How seriously we should take this film depends on what I mentioned at the beginning of this piece; how much you think Burshtein is critiquing on Orthodox standards versus how much it is the audience's perspective. How this film unfolded for me is one that will keep me puzzled and curious for a long time. Knowing full well the open-ended characteristics of her filmmaking, I braced for any sort of vague presentation in all elements of the the filmmaking. It's hard for me to put into words these feelings when I have to cloak the events that concluded the film, but let me say that there is much argument in favor of a full critique of traditional romantic comedy stories insofar as there is a lighter critique on Orthodoxy. Quite possibly, Burshtein has taken us for a slyly scathing ride into a disappointing fantasy world, some sort of subtle deconstruction of genre in an effort to talk about love and faith. When watching the last fifteen minutes, there are curious filmic choices, from shot type to blocking to even performance. It is both absolutely brilliant and maddening at the same time. I'll stop there, in fear that I would either give something away or sound like a deranged fool. Who knows if all of this is just in my head? But this sort of crazed uncertainty is why I love the film so much when all is said and done.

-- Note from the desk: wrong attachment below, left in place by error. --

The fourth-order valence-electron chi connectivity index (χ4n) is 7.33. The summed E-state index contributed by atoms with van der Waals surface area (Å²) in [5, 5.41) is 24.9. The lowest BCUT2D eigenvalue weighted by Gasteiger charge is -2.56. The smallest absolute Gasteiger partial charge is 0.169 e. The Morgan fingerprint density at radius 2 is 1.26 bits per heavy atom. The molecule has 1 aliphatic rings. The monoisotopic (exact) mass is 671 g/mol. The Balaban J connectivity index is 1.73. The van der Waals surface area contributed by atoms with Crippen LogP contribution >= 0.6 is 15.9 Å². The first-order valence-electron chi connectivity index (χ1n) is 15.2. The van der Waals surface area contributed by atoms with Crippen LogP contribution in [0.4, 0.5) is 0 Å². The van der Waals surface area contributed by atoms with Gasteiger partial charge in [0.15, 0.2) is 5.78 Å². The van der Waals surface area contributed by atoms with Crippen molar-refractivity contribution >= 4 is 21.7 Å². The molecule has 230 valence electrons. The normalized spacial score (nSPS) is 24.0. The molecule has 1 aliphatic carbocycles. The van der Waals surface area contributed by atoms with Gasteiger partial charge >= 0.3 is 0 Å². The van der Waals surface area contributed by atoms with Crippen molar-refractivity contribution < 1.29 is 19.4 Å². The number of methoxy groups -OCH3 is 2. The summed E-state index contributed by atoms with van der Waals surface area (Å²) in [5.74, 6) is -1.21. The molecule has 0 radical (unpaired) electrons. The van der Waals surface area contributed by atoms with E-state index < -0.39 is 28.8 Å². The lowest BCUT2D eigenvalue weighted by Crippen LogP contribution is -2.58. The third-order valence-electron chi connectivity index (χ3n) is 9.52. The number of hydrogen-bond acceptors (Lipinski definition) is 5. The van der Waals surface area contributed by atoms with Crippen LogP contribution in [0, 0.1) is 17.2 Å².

The takeaway for a perplexingly enjoyable film like The Wedding Plan is that it has both moments familiar and sweet in nature and moments of wry inspection. No matter how much I am wondering what the intentions of this film were, I do know there is a directorial assurance drenched on each and every frame. Another dense work by a great filmmaker, Rama Burshtein has become a voice all her own.
Let me begin by attempting to describe Dash Shaw's debut feature film, My Entire High School Sinking Into the Sea. On its most basic level, the film is a teenage dramatic rendition of The Poseidon Adventure, as a California high school falls into the sea after faulty maintenance and some earthquakes, the whole high school tumbles and floods in the same way the cruise liner once did way back in the seventies. After such an initial assessment, High School acts like a cynically sarcastic Mad Max, where anarchy and brute force trump rationality. Eventually, peeling off the layers of prickly exaggeration, there is the conceptual abstract layer that, dare I say it...I will say it, resembles 2001: A Space Odyssey if Kubrick's film focused on coming of age. Though, once you thinking about it, isn't human evolution another form of coming of age?
Nevermind that, let us return to Shaw's film.